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Contracts signed for phase two of Thiepval restoration

10 December 2020
The Thiepval Memorial to the Missing of the Somme

The Thiepval Memorial to the Missing of the Somme. Renovation work resumes in March.

A major restoration of the Commonwealth War Graves Commission’s largest memorial in the world – the Thiepval Memorial to the Missing of the Somme – has taken an important step forward.

The specialist Monument Group has been appointed to support the Commonwealth War Graves Commission (CWGC) in preserving the monument, which was designed by Sir Edwin Lutyens and was unveiled by the Prince of Wales in August 1932.

The stone is generally Massangis Roche Jaune Claire from France, with panels recording more than 72,000 soldiers whose bodies were never recovered made from Portland limestone from the UK.

The project, which had been planned to start this year but was delayed by the coronavirus restrictions, will see the completion of an ambitious conservation programme started in 2014. Work was paused in 2016 to allow the World War I Battle of the Somme centenary to be marked there.

Phase one of the work consisted of repairs to the roofs, rainwater pipes and brick work above the main arch. The second phase, starting in March, will continue this work, as well as including additional drainage works, water proofing, restoration of the name panels, relaying of paving and securing the outer layer of stone with thousands of ties.

The project is due for completion in May 2022.

Throughout much of this period the memorial and name panels will not be accessible to the public but a free-to-use digital exhibition will be available for visitors to explore. Called The Shadow of Thiepval, it can be accessed on-site at Thiepval using a smart phone or tablet. The exhibition tells the story of the Battle of the Somme, the memorial’s construction and the men commemorated on its walls. A virtual display of the memorial panels will be included. The adjoining cemetery and the Thiepval Visitor Centre will remain open as usual.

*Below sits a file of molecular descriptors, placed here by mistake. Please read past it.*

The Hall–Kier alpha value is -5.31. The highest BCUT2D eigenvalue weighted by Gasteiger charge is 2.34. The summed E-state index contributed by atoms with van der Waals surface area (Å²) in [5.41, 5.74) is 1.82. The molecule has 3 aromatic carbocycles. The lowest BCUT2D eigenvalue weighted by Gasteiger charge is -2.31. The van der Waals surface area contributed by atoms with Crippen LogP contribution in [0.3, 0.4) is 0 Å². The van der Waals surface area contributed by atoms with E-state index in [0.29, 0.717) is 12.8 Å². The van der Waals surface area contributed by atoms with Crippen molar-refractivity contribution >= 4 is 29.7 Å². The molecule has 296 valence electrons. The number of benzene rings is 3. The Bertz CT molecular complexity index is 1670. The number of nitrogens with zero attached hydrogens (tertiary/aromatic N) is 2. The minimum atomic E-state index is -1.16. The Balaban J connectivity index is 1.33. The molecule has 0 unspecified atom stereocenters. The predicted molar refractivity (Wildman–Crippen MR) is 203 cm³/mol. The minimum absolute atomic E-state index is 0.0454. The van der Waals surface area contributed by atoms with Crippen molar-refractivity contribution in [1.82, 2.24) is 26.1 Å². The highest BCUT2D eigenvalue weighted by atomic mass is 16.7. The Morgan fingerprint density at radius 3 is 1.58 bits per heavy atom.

Barry Murphy, CWGC's Director General, says: “For nearly a century the Thiepval Memorial has stood as a monument to the sacrifice of those killed on the Somme in the First World War. Today, the Commonwealth War Graves Commission takes an important step closer to preserving this iconic memorial for the next century and beyond.

“We look forward to working with our partners, Monument Group, in completing this vital restoration work so that new generations will be inspired by the incredible stories of those named on its walls as well as by the architectural splendour of this Sir Edwin Lutyens designed masterpiece.

“We recognise that Thiepval is at the heart of any battlefield tour of the Somme, so while the memorial undergoes its essential restoration, CWGC is providing an innovative new way of exploring the site and surrounding landscape.

“Through an interactive multimedia exhibition visitors will be able to learn about the memorial, its place in the landscape, and the Battle of Somme. The exhibition will also feature some of the individuals we commemorate, the wider work of the CWGC and regular updates on the renovation as it happens. The exhibition will be freely available to all visitors via their mobile devices, creating an intimate experience of Thiepval’s compelling history through film, sound and arresting imagery.”

Willy Van Noten, Managing Director of Monument Group, says: “After several successful collaborations with the CWGC in restoring unique historical sites in France and Belgium, we are once again proud and honoured to be part of the restoration of the monumental world-known site Thiepval in France. Group Monument is committed to restore the site to its full glory.”

Scaffolding will be erected on the memorial from March. 

We would also like to thank our French partners, La Direction Régionale des Affaires Culturelles (D.R.A.C.), La Région Hauts-de-France and Le Conseil Départemental de la Somme, for their approval for the works and financial support.

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